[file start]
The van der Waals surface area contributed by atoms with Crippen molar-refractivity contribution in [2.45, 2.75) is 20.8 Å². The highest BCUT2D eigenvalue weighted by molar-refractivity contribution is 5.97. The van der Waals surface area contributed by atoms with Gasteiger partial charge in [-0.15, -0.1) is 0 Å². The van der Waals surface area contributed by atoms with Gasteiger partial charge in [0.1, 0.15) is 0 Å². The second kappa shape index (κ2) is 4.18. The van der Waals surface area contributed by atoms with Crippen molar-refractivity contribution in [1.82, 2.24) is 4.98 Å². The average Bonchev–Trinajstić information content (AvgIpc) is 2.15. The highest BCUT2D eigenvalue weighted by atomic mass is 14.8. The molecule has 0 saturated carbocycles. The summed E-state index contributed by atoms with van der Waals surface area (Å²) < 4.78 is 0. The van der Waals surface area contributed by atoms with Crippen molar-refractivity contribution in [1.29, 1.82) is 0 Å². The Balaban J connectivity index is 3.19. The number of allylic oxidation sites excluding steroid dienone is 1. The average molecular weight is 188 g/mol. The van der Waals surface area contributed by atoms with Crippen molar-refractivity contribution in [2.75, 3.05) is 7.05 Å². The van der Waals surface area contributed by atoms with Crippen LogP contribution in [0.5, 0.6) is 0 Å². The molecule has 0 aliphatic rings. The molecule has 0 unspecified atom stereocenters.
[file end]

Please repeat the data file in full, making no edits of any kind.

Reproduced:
The van der Waals surface area contributed by atoms with Crippen molar-refractivity contribution in [2.45, 2.75) is 20.8 Å². The highest BCUT2D eigenvalue weighted by molar-refractivity contribution is 5.97. The van der Waals surface area contributed by atoms with Gasteiger partial charge in [-0.15, -0.1) is 0 Å². The van der Waals surface area contributed by atoms with Gasteiger partial charge in [0.1, 0.15) is 0 Å². The second kappa shape index (κ2) is 4.18. The van der Waals surface area contributed by atoms with Crippen molar-refractivity contribution in [1.82, 2.24) is 4.98 Å². The average Bonchev–Trinajstić information content (AvgIpc) is 2.15. The highest BCUT2D eigenvalue weighted by atomic mass is 14.8. The molecule has 0 saturated carbocycles. The summed E-state index contributed by atoms with van der Waals surface area (Å²) < 4.78 is 0. The van der Waals surface area contributed by atoms with Crippen molar-refractivity contribution in [1.29, 1.82) is 0 Å². The Balaban J connectivity index is 3.19. The number of allylic oxidation sites excluding steroid dienone is 1. The average molecular weight is 188 g/mol. The van der Waals surface area contributed by atoms with Crippen molar-refractivity contribution in [2.75, 3.05) is 7.05 Å². The van der Waals surface area contributed by atoms with Crippen LogP contribution in [0.5, 0.6) is 0 Å². The molecule has 0 aliphatic rings. The molecule has 0 unspecified atom stereocenters.